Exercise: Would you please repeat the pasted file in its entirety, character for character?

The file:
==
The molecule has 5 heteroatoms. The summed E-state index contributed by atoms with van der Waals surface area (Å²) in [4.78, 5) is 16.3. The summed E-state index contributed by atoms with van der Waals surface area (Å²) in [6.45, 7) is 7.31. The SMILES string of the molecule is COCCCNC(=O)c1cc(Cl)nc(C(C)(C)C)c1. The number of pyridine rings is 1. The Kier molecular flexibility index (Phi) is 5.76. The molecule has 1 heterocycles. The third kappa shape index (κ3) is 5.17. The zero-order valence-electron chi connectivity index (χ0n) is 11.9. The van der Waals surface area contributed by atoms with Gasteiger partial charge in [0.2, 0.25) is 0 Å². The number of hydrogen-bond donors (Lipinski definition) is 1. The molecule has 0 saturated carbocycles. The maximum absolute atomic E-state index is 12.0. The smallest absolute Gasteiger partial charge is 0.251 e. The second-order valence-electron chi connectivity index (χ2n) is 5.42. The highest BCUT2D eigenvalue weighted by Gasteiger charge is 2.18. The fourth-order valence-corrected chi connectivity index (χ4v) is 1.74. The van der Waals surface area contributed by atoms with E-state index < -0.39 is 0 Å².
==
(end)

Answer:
The molecule has 5 heteroatoms. The summed E-state index contributed by atoms with van der Waals surface area (Å²) in [4.78, 5) is 16.3. The summed E-state index contributed by atoms with van der Waals surface area (Å²) in [6.45, 7) is 7.31. The SMILES string of the molecule is COCCCNC(=O)c1cc(Cl)nc(C(C)(C)C)c1. The number of pyridine rings is 1. The Kier molecular flexibility index (Phi) is 5.76. The molecule has 1 heterocycles. The third kappa shape index (κ3) is 5.17. The zero-order valence-electron chi connectivity index (χ0n) is 11.9. The van der Waals surface area contributed by atoms with Gasteiger partial charge in [0.2, 0.25) is 0 Å². The number of hydrogen-bond donors (Lipinski definition) is 1. The molecule has 0 saturated carbocycles. The maximum absolute atomic E-state index is 12.0. The smallest absolute Gasteiger partial charge is 0.251 e. The second-order valence-electron chi connectivity index (χ2n) is 5.42. The highest BCUT2D eigenvalue weighted by Gasteiger charge is 2.18. The fourth-order valence-corrected chi connectivity index (χ4v) is 1.74. The van der Waals surface area contributed by atoms with E-state index < -0.39 is 0 Å².